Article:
MG: That’s why the great psycholinguist George Miller, whom we shared a dinner with once, called us the “informavores.” That’s how he wanted to cast us.
When you get up in the morning, you do not think about triangles and squares and these similes that psychologists have been using for the past 100 years.   You think about status. You think about where you are in relation to your peers. You’re thinking about your spouse, about your kids, about your boss. Ninety-nine percent of your time is spent thinking about other people’s thoughts about you, their intentions, and all this kind of stuff. So sorting all that out, how we navigate this complex social world, there’s going to be a neuroscience to it, and I think it’s going to be very powerful....

...MG: Well, I think we’re saying the same thing. There is a very clever little experiment that you would be amused by, run by my colleague Jonathan Schooler. He has a bunch of students read a paragraph or two from the Francis Crick book, Astonishing Hypothesis, which is very deterministic in tone and intent. And then he has another group of students reading an inspirational book about how we make our own decisions and determine our own path. He then lets each group play a videogame in which you’re free to cheat. So guess who cheats? The people who have just read that it’s all determined cheat their pants off.
I think people who try to find personal responsibility in the brain are wrongheaded. Think of it this way: If you’re the only person in the world, you live alone on an island, there’s no concept of personal responsibility. Who are you being personally responsible to? If somebody shows up on the island though —
TW: — Friday was his name.
MG: Yeah, exactly. Then you’ve got a social group. And the group starts to make rules; that’s the only way they’re going to function. Out of those rules comes responsibility. So responsibilities are to the relationships within the social groups, and when someone breaks a rule, they’re breaking a social rule. So don’t look for where in their brain something went wrong; look at the fact that they broke a rule, which they could have followed. I’m actually kind of hard-nosed about this. I think people should be held accountable for lots of stuff.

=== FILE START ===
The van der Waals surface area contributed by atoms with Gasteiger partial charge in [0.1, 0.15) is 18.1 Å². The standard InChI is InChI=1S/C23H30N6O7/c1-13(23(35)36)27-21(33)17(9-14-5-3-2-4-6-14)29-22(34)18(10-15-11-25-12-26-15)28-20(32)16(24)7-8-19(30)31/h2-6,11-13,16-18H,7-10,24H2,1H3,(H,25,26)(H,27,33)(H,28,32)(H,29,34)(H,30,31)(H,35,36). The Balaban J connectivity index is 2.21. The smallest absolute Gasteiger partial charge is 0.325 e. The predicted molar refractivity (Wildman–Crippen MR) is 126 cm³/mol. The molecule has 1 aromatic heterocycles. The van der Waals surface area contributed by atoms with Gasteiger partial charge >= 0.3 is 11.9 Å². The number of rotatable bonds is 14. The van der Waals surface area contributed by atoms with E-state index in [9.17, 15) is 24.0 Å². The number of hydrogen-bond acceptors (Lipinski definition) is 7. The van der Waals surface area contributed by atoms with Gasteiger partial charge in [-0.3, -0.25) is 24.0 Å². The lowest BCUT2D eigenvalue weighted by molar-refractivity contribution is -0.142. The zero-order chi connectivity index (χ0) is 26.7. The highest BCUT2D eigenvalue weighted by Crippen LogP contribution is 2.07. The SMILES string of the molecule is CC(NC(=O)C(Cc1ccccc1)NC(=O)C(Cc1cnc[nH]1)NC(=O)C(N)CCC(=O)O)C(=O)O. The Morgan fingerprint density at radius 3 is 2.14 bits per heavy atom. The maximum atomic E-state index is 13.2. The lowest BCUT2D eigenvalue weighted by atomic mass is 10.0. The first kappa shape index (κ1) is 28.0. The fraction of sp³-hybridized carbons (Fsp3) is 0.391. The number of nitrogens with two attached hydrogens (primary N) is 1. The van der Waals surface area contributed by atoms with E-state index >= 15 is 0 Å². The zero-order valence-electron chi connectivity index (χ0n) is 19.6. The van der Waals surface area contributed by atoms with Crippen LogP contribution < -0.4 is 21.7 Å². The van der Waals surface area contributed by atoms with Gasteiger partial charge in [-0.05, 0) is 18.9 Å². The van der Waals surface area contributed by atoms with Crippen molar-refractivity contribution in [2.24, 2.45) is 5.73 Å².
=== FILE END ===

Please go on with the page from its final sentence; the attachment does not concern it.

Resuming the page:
TW: No, I would certainly agree with that. In fact, my theory of status is that all of us live by a set of values that, if written in stone, would make not me but my group superior in some way. I think there are just so many kinds of status layers due solely to likeness. You can always find a group that seems to justify whatever you’re doing.
MG: Our species seems brilliant at forming groups — indeed support groups — for almost anything. And no matter what the group is about, no matter what its character, it becomes advocatory.   complete transcript here
————————————————-

"Bursts" video :Albert László Barabási

Tuesday, July 30, 2013

Prodial Son updated: four videos

At the Sierra Christian Ashram camp this summer, both  the  (delightful) Bible Teacher Susan Tucker and I faciltated conversations on the parables of Jesus.

Just as we do in a Fresno Pacific University class on Jesus,  I had  four small groups (see this classic: Prodigal Son..retold in rap and mime)
 act out modern day versions of The Prodigal Son. I love all of these, bit taks special pride in #2, as my kids (the prodigal's dad and the "older sister") are in that one!  Regular readers here may note Keltic Ken in #1.
 1)
2

3
4

grammar of simplicity

 "At times we lose people because they don't understand what we are saying, because we have forgotten the language of simplicity and import an intellectualism foreign to our people. Without the grammar of simplicity, the church loses the very conditions which make it possible to 'fish for' God in the deep waters of his mystery."  -Pope Francis